4.1 Challenges for disabled students

As asked in this activity, I have made a  list of activities that might be challenging for students who have disabilities. As asked in the coursenotes, each activity is tentatively matched with the students who might find each of the activities challenging. Yet such matching may not be so straight forward and such a list is not exhaustive.
  • Common to all post-compulsory education
 Activity  Challenging for what type of disability?
 Listening to lectures  Hearing
 Reading notes, whiteboard / IWB, presentations or other visual material.  Visual
 Taking notes  Visual, Hearing, Cognitive
 Communicating with teacher.  Visual, Hearing, mobility
 Communicating/collaborating with fellow students.  Visual, Hearing, mobility
 Viewing multimedia content   Visual, Hearing, mobility
 Taking exams / tests   Visual, Hearing, mobility, dyslexia, Cognitive
 Educational financial costs
  • Specific to campus-based modules
 Activity  Challenging for what type of disability?
 Face-to-face communication with teacher and peers. Mobility, Visual, Hearing
 Access to physical building. Mobility
 Hold a book Mobility
 Transport Mobility
 Library access Mobility
 Registration Mobility

IBM (2007) mention how the use of specialised software may be helpful for learners with mobility disabilities.

  • Specific to online learning
 Activity  Challenging for what type of disability?
 Syncronous communication with teachers and peers.  Visual, Hearing, Cognitive
 Assyncronous communication with teachers and peers.  Visual, Cognitive
 Typing text  Visual, Dyslexia, Physical.
 Viewing or interacting with multimedia content  Hearing, Visual, cognitive.
 Access a website containing frames or segments Visual
 Access a website with non labeled images Visual
 Access webpage with a long list of hyperlinks Visual, cognitive, motor disabilities
 Use of email  Visual

Online learning may help override barriers found in campus based, face-to-face contexts. Yet it is essential that websites and other learning material are built with accessibilty in mind. Also, learners with disabilities need to be made aware, trained and supported in the use of specific accessibility tools.

What about blended learning and mobile learning? Surely these may pose challenges of their own. For example mobile devices may be more tricky to use by persons with mobility disabilities.

In H800 (two years ago) I have been introduced to PLEs. Accessibility tools are an essential part of such an environment for disabled learners and as for any student, such tools may be constantly changed due to the evolvement of technology. This surely will pose financial constraints on disabled students as assistive tools may prove costly.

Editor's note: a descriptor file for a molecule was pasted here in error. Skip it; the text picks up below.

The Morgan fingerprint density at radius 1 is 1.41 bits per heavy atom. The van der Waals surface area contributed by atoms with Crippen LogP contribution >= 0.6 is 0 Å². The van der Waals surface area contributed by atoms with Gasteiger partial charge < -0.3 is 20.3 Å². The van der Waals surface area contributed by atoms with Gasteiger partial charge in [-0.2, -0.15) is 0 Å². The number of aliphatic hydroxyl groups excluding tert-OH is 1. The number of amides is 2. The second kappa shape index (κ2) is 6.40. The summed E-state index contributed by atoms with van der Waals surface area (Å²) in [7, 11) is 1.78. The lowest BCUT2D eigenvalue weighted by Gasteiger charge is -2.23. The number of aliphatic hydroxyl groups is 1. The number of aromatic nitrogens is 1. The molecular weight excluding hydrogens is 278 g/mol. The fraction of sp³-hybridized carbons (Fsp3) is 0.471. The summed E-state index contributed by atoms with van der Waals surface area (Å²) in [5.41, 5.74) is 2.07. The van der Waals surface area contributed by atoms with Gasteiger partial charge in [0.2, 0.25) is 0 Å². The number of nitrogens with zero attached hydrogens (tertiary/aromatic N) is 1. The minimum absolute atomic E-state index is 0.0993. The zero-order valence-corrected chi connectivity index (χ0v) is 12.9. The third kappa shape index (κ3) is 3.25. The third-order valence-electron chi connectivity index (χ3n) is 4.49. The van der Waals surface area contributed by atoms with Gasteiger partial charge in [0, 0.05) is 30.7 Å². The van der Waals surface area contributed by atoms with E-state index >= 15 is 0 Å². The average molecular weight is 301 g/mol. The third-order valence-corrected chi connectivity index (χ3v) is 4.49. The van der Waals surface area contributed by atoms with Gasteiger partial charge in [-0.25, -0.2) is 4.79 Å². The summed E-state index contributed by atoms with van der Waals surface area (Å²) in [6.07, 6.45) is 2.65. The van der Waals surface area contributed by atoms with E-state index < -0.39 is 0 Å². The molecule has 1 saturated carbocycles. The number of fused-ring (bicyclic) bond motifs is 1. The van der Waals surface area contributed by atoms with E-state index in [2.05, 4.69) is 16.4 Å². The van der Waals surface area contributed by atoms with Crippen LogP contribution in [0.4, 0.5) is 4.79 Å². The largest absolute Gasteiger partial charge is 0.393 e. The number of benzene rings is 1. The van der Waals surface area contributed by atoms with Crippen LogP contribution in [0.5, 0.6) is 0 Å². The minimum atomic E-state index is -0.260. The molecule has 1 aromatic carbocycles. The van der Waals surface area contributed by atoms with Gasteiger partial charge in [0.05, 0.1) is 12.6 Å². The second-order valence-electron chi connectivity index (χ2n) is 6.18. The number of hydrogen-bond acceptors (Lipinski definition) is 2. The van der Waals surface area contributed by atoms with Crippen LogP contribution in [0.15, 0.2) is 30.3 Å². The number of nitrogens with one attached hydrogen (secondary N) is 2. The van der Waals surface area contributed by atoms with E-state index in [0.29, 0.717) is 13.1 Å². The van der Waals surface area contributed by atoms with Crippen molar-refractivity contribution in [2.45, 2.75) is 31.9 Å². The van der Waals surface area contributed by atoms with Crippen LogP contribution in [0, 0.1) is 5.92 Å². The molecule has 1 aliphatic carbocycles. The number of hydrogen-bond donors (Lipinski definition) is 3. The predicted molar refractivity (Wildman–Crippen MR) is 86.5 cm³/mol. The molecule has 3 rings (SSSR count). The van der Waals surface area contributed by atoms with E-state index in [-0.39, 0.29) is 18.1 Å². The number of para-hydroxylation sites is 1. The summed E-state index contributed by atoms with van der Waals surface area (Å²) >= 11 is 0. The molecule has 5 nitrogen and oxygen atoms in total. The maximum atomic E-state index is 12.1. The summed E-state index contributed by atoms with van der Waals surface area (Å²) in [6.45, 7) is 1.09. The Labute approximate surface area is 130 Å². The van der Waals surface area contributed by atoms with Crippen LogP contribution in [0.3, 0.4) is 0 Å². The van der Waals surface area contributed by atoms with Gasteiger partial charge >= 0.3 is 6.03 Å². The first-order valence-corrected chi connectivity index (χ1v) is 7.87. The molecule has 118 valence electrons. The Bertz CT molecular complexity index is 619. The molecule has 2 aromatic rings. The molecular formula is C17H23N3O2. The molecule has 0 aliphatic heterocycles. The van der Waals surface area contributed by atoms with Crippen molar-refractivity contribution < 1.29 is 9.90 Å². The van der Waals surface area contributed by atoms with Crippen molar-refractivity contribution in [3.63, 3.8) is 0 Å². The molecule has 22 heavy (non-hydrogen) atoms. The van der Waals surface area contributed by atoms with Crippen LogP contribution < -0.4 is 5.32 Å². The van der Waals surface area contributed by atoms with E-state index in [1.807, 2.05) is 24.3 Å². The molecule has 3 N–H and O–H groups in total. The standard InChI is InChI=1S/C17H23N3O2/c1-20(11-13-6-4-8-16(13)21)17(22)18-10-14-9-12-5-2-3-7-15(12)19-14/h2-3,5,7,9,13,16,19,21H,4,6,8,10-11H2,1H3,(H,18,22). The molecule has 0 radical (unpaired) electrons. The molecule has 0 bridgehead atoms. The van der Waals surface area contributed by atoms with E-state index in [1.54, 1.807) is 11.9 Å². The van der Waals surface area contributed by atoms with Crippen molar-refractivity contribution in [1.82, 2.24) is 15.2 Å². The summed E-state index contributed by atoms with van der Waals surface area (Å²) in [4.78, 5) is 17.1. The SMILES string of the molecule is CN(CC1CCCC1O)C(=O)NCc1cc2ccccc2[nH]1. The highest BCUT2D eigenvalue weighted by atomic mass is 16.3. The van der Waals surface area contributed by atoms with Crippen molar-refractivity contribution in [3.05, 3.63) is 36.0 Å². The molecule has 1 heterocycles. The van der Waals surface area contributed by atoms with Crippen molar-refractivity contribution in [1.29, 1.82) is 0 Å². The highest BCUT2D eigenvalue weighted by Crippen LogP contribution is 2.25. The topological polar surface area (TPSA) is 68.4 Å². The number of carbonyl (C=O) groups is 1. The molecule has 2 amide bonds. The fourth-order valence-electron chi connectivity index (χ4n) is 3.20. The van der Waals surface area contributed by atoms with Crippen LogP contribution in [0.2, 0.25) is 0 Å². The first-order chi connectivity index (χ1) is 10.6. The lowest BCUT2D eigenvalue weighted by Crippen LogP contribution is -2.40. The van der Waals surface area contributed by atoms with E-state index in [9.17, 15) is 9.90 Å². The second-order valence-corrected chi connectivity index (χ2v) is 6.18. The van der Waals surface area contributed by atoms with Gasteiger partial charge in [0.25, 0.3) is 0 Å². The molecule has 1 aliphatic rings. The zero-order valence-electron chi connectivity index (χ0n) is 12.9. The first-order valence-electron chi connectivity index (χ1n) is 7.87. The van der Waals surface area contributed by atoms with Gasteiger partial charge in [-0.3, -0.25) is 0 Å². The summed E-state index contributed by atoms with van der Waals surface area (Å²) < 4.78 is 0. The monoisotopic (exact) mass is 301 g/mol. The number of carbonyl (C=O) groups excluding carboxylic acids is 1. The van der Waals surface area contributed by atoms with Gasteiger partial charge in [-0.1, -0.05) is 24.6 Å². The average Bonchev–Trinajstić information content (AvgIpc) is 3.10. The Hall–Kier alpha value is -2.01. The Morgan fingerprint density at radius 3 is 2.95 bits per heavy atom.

• Related to particular subjects or contexts.
 Activity  Challenging for what type of disability?
 IT courses may demand that students use computer systems and specific software. Thus students need to be knowledgable with the functionality of such software.
 Reading subject specific content e.g. mathematical or scientific expressions. Visual
 Access to science or computing laboratories mobility / physical, visual
 Use of standard laboratory equipment physical
 Access writeen laboratory instructions Learning difficulties, visual, hearing.
Students with cognitive disabilities (e.g. dyslexia and short-term memory deficit) (IBM, 2007) may be challenged by various activities which are listed here.
Focus should be on proactivity of the institution and of legislative bodies (Goode, 2007)
References
Goode, J. (2007) ‘“Managing” disability: early experiences of university students with disabilities’, Disability & Society, vol. 22, no. 1, p. 35–48; also available online at http://libezproxy.open.ac.uk/ login?url=http://dx.doi.org/ 10.1080/ 09687590601056204 (accessed 13 September 2011).
IBM (2007) Understanding Disability Issues when Designing Web Sites [online], http://www-03.ibm.com/ able/ access_ibm/ disability.html (accessed 13 September 2011).
JISC Techdis (undated) Activity 3: Teaching and Learning Environments and Their Components [online], http://staffpacks.jisctechdis.ac.uk/Staff%20Packs/Accessible%20Learning/Act%203%20Environments.xml (accessed 13 September 2011).
Seale, J. (2006) E-Learning and Disability in Higher Education: Accessibility Research and Practice, Abingdon, Routledge; also available online at http://learn.open.ac.uk/mod/resourcepage/view.php?id=569013&direct=1 (accessed 13 September 2011).
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